I used a similar technique to make our wood ceilings look like reclaimed wood. See the step by step tutorial here.

Yield: One Table Riser

How To Build A Wooden Table Riser

How To Build A Wooden Table Riser

Easy to make DIY Table Riser

Prep Time 1 hour
Active Time 1 hour
Additional Time 1 day 22 hours
Total Time 2 days
Difficulty Medium

Materials

Instructions

    Begin by cutting your 4' board down to 40" long.

    Begin by placing the smaller board in the exact center of the larger board and use a pencil to mark the placement. Then turn the board over and apply a very thin layer of glue over the surface of the backside.

    Next, clamp the two boards together until the glue is dry. Place a protective layer between the top board and the clamp to prevent bruising of the delicate pine wood.

    Determine the location of the feet. Then drill a 3/16" hole, using a cordless drill, approx. 1" deep, allowing the hole to go through the 1" board and slightly into the 1/4" board.

    Cut the dowel rod into 4 - 1 1/2 inch pieces.

    Add a drop of wood glue to both ends of the dowel rod and insert the ball knob and the drilled hole in the bottom of the riser.

    In order to allow the glue to dry, I placed the riser on a level surface and put heavy books on top. This will ensure that the ball knobs don't shift and become uneven.

    To make the edges less sharp, use a mouse sander to round all the edges, including the top board edges. Distress more, if desired, with a hammer, screws, and nails to dent the wood.

    Next, stain the entire piece. I used Antique Walnut Gel Stain, which can be applied with a clean cloth.

    Next, I chose a dry brush technique using Old White Chalk Paint to create an aged look.

    Seal with Clear Wax.

Did you make this project?

Please leave a comment on the blog or share a photo on Instagram

Perfect Table Riser for Holiday Events

This larger table riser will be perfect for the any party and the upcoming holidays especially.

The DIY Napkins tutorial was shared on this previous post.

Antique Candle Company – Tree Farm is perfect for the holidays!

Budget-friendly DIY Long Table Riser for Farmhouse Tables.

Materials Needed For DIY Farmhouse Table Riser

Tools Needed For Table Riser


See how beautiful the table riser is on this Christmas Tablescape.

DIY Rustic Farmhouse Table Riser Tutorial that is easy to make.
Suzanne – Shop at Blue
Jayne – Chalking Up Success
Rene – MTB Home Living
Kimberly – From Farmhouse to Florida
Allison – American School of Charm
Mrs. Coleman
Jennifer – J Dub by Design
Donna – Modern on Monticello
Sydney and Co. Blog
Jennifer – Cottage on Bunkerhill
Kim – Cottage in the Mitten
Sonya Burgess
Leslie – Feet Under My Table

Thanks for stopping by today.

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For this Easy to Make DIY Farmhouse Table Riser, you can use new wood but add a rustic appearance by distressing the wood and using a dry brush chalk paint technique. Create you own table riser with these easy to follow steps.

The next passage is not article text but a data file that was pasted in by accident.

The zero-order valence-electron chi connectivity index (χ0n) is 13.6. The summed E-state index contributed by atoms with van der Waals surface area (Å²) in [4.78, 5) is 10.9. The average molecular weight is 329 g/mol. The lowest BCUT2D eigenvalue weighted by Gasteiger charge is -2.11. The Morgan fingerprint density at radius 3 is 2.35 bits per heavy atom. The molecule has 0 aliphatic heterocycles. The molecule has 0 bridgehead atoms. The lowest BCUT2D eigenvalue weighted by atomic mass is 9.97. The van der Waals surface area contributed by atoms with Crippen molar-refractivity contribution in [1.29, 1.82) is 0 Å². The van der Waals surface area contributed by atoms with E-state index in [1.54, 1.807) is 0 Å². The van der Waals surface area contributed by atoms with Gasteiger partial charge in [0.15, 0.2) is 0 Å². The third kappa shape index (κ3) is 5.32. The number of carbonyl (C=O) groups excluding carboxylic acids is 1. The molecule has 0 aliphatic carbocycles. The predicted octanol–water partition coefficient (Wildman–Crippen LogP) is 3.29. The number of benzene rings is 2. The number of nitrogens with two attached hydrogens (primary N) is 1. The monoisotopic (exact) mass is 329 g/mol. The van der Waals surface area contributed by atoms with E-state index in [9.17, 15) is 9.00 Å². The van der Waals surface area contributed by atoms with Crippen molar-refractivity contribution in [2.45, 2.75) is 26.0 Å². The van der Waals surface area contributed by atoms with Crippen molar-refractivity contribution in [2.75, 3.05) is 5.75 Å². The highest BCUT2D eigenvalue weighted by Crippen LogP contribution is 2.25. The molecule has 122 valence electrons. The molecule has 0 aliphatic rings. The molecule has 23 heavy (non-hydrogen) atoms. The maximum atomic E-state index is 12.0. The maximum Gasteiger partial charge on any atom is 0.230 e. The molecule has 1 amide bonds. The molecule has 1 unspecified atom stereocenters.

How To Make An Easy Footed Tray - Faith and Farmhouse

Thursday 7th of April 2022

[…] Easy farmhouse table riser! […]

Linda 🐝

Wednesday 11th of November 2020

I love your riser and would like to make one for my daughter! In this post, the list of materials needed is blocked from view by two pictures. I've noticed this happening in another of your tutorials,, but just didn't comment. What caused that? I scanned the previous comments and no one mentioned it. I would like to know what materials you used. Thanks!

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Wednesday 11th of November 2020

Linda, I'm not sure why that is happening. Let me look into it. Thanks for bringing this to my attention. Here's the list: 1 – Select Pine Board – 1x10x4 1 – Select Pine Board – 1/4x6x3 4 – Unfinished Ball Knob – 2 1/2 “ 1 – Dowel Rod 3/16″ x 36″ Wood Glue Stain Chalk Paint

Jennifer

Sunday 8th of November 2020

Another amazing project!!! I love how your tray came out.

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Monday 9th of November 2020

Jennifer, I really enjoyed doing this with you.

Leslie Watkins

Thursday 5th of November 2020

I love this soooo much, Rachel! You have inspired me, friend. Off to buy supplies to make one for my island. Just what it needs for holiday entertaining! Great job!

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Saturday 7th of November 2020

Leslie, I'm so glad you like it. Rachel

Allison O'Dell

Wednesday 4th of November 2020

I'm not sure what I love more, the tray or the styling? Both are so fantastic! It's so smart how you added the extra level to the top. I never would have thought of that. Such a pretty job!

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Saturday 7th of November 2020

Allison, I really appreciate your sweet compliments. Rachel